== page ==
DISCLAIMER: Nobody has paid me to talk about the program/app I cover in this post. I am not necessarily endorsing it; I am simply explaining why it works for me and hope that my experience may help another writer out there.
I don’t know about other writers, but I need a convenient writing platform and the appropriate tools to keep everything moving swiftly. For many, many, many years (maybe 20+) I have used Word to capture my text. And for a good deal of those years, Word was sufficient to my needs. Even when I started self-publishing, I could format a book—both print and digital—with some ease within its confines. But a little over a year ago, I discovered that my current version of Word (2016) had become cumbersome and twitchy when it came to formatting for print in particular. Then, a few weeks ago, Microsoft did an update to the app which turned things topsy-turvy, and I said, “Enough!”
I have known about Scrivener for a couple of years now. It’s a powerful program for writers of books. I tried it out a few years back but returned to Word because, well, change is hard, right? I wanted to keep doing what I was doing because it was working. If it ain’t broke… But then Word kinda broke, and I decided it was time to give Scrivener another try.
The first great thing about Scrivener is you get a 30-day trial. And it’s not just 30 days from the day you download it; it’s 30 days of use. So if you don’t open it for a day or two or a week or even a year, the remaining days are there when you do use it again. I think that’s damn straight of them. The second great thing is it’s a single purchase program. If they create a new version, you do have to pay for that, but I suppose you can always stick with what you have and not update. Updates within the version are free, however. And a plus for those purchasing it for Windows right now is they’re including the upcoming version 3 in the package.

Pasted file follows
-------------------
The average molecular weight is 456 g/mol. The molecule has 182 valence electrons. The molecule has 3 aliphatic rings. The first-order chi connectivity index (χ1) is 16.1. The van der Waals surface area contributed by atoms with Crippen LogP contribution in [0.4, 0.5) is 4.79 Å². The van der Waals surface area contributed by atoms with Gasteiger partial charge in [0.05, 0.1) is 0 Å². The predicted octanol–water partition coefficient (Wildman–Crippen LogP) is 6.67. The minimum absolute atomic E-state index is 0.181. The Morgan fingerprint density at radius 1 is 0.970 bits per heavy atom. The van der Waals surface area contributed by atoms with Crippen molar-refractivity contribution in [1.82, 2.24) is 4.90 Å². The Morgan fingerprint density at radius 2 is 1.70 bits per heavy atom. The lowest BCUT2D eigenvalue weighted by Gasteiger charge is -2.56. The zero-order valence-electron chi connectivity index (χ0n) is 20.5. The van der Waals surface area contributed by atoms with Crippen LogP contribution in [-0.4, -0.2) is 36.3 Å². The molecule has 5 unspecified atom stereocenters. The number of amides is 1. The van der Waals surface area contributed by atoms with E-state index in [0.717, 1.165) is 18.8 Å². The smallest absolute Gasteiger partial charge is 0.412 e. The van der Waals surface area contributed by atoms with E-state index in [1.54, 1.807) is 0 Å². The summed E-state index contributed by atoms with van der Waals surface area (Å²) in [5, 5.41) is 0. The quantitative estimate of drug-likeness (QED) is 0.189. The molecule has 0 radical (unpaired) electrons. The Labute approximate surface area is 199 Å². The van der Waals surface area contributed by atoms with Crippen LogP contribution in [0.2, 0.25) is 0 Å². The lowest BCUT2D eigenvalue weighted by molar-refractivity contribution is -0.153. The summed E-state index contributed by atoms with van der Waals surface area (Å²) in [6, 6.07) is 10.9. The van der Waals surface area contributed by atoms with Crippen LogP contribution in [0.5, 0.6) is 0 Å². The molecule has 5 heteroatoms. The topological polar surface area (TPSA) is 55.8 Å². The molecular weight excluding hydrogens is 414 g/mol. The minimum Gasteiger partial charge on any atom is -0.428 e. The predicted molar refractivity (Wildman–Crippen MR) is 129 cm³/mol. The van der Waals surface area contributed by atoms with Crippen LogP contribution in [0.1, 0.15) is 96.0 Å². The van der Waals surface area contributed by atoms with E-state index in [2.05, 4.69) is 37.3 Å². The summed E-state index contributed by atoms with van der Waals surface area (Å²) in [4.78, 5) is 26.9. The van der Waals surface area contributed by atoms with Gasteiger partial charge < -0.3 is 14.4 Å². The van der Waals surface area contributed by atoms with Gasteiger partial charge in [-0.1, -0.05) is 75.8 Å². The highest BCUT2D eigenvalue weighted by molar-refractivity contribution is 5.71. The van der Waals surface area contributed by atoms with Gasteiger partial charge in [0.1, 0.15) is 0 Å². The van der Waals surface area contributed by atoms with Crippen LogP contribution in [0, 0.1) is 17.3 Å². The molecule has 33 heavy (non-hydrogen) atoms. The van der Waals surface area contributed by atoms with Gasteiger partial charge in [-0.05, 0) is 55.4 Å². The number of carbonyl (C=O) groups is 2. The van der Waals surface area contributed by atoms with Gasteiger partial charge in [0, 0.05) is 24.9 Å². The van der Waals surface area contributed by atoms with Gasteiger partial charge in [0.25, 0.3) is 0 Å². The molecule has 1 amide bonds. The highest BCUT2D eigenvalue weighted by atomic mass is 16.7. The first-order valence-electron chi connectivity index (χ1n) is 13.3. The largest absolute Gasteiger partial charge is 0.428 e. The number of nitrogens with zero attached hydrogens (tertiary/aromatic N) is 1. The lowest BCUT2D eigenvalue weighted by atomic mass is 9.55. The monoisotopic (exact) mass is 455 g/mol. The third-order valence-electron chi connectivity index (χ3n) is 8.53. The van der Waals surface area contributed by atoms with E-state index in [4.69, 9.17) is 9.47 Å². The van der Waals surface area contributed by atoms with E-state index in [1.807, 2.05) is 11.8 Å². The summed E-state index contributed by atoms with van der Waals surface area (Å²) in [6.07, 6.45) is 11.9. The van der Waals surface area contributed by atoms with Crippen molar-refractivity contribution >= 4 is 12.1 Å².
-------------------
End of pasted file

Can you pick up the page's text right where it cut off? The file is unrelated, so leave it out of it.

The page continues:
But there’s more. Because it is specifically geared to long, broken-into-chapters-or-parts projects, you can open a “project” and put all your chapters (or whatever) in that project. They remain separate, but should you decide to print the entire project for a beta reader or to prep it for publication, all you have to do is “compile” the individual chapters in the order you’ve placed them in the “binder,” and you have a complete document.
Now, let me say one thing about this. The selling point for me came after I had compiled a beta copy of my WIP in Word, one chapter at a time, for my betas and partway through realized I had left out intervening material (I call them “interludes”). I looked at Scrivener after that and realized how much easier the process would have been from there. Purchased and done. I am now writing book projects exclusively in Scrivener.
And in case you’re thinking well, that’s nice, but what’s the learning curve. Not long, actually. It has a multitude of bells and whistles, a great many of which your particular process will never require. But what could be useful is more than likely there. I’m not going to give you the link to their site because that just feels like selling my soul. Just run a search—you’ll find it.
Next time I plan on discussing text expanders and how important they are to writers. If you’re not using a text expander (Autocorrect in Word is one example), you’re wasting a lot of time on fixing typos and typing other stuff. But that’s for my next post.